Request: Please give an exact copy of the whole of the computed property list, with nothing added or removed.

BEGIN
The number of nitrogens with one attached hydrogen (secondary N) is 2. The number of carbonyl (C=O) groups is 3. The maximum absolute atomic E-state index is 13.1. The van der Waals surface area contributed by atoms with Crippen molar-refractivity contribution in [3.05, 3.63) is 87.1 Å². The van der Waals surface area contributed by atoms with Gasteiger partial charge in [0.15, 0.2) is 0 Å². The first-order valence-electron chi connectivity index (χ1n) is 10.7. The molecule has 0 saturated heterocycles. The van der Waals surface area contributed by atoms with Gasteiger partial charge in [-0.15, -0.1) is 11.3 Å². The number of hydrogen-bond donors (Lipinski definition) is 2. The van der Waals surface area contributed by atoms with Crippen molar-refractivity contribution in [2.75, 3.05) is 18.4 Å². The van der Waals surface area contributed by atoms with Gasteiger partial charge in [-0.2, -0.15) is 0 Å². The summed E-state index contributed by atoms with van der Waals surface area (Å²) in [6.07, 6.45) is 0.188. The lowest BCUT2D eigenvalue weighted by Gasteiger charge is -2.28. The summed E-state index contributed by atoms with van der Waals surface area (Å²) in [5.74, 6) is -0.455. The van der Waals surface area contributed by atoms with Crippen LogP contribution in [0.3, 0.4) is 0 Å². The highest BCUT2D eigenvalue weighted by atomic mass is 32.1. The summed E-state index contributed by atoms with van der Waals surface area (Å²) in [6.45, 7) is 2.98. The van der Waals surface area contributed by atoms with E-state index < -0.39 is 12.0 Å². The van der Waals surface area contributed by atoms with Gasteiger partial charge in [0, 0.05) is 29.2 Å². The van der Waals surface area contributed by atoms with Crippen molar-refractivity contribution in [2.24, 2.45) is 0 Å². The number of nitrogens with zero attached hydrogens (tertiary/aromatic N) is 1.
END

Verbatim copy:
The number of nitrogens with one attached hydrogen (secondary N) is 2. The number of carbonyl (C=O) groups is 3. The maximum absolute atomic E-state index is 13.1. The van der Waals surface area contributed by atoms with Crippen molar-refractivity contribution in [3.05, 3.63) is 87.1 Å². The van der Waals surface area contributed by atoms with Gasteiger partial charge in [0.15, 0.2) is 0 Å². The first-order valence-electron chi connectivity index (χ1n) is 10.7. The molecule has 0 saturated heterocycles. The van der Waals surface area contributed by atoms with Gasteiger partial charge in [-0.15, -0.1) is 11.3 Å². The number of hydrogen-bond donors (Lipinski definition) is 2. The van der Waals surface area contributed by atoms with Crippen molar-refractivity contribution in [2.75, 3.05) is 18.4 Å². The van der Waals surface area contributed by atoms with Gasteiger partial charge in [-0.2, -0.15) is 0 Å². The summed E-state index contributed by atoms with van der Waals surface area (Å²) in [6.07, 6.45) is 0.188. The lowest BCUT2D eigenvalue weighted by Gasteiger charge is -2.28. The summed E-state index contributed by atoms with van der Waals surface area (Å²) in [5.74, 6) is -0.455. The van der Waals surface area contributed by atoms with Crippen LogP contribution in [0.3, 0.4) is 0 Å². The highest BCUT2D eigenvalue weighted by atomic mass is 32.1. The summed E-state index contributed by atoms with van der Waals surface area (Å²) in [6.45, 7) is 2.98. The van der Waals surface area contributed by atoms with E-state index < -0.39 is 12.0 Å². The van der Waals surface area contributed by atoms with Gasteiger partial charge in [0, 0.05) is 29.2 Å². The van der Waals surface area contributed by atoms with Crippen molar-refractivity contribution in [2.24, 2.45) is 0 Å². The number of nitrogens with zero attached hydrogens (tertiary/aromatic N) is 1.